Alabaster could use liens to recoup unpaid sales taxes
Published 10:50 am Tuesday, January 23, 2018
By NEAL WAGNER / Managing Editor
ALABASTER – The city is looking to modify its tax code to allow it to place liens on properties for businesses with delinquent sales and use taxes, and the City Council will hold a public hearing on the matter during an upcoming meeting.
On Jan. 22, council members voted to set the public hearing for their Feb. 12 meeting, which will begin at 7 p.m. at Alabaster City Hall. Council members likely will vote on the changes the same night.
During the hearing, the council will gather the public’s feedback regarding the proposed tax code changes, which, if passed, would give the city a more direct avenue to collect unpaid sales and use taxes than it has now.
Currently, if a business has delinquent unpaid city sales and use taxes, the city seeks to recoup the back taxes through the judicial process.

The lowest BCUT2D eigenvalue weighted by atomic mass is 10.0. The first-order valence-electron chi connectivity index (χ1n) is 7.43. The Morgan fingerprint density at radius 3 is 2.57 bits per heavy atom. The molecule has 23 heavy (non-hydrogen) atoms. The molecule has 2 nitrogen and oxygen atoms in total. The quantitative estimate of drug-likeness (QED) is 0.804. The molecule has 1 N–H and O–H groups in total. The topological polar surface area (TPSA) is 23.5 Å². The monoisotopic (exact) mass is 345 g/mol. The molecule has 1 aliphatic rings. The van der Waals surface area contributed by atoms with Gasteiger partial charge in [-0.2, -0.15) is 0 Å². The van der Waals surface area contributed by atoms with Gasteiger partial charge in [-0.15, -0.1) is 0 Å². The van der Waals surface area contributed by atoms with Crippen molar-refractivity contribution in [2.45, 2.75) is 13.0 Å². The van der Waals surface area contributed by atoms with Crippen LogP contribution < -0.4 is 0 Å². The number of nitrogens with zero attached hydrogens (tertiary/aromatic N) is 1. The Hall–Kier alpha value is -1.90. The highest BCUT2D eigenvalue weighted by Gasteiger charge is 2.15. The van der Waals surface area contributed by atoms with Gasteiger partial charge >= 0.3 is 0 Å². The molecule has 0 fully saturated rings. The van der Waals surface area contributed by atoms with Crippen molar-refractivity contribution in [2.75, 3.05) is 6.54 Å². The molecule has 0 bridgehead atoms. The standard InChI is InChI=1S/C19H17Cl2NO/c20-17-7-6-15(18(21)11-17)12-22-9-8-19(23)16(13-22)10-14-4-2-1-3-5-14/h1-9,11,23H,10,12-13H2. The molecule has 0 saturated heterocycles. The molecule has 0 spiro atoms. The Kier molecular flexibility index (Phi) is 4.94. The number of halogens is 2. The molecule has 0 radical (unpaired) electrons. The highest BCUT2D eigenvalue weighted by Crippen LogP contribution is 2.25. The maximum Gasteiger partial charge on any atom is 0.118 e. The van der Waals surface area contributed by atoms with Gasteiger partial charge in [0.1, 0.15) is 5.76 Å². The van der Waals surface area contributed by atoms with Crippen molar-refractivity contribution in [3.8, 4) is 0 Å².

If the proposed tax code changes are approved next month, the city would be able to instead attach the amount of any unpaid municipal sales and use taxes owed by the business’s as a lien on the business’s property. Once a lien is attached to a property, it must be repaid before the property can be sold in the future.
Alabaster Chief Financial Officer John Haggard said the city currently has the ability to issue liens to recoup unpaid sales and use taxes, but said the city recently obtained an opinion from the Alabama attorney general confirming the matter.
Alabaster City Attorney Jeff Brumlow said the state Revenue Department also uses liens to recoup unpaid sales taxes from businesses, and said the city would follow a similar process.
Under the proposed tax code changes, if a business in the city is found to owe delinquent taxes, the city would send the business a delinquent tax notice, which would have the option to appeal the matter or pay the delinquent amount.
Alabaster Mayor Marty Handlon said the city is willing to work with businesses to work out payment plans for delinquent back sales taxes, and said issuing a lien would be a last resort to recoup taxes.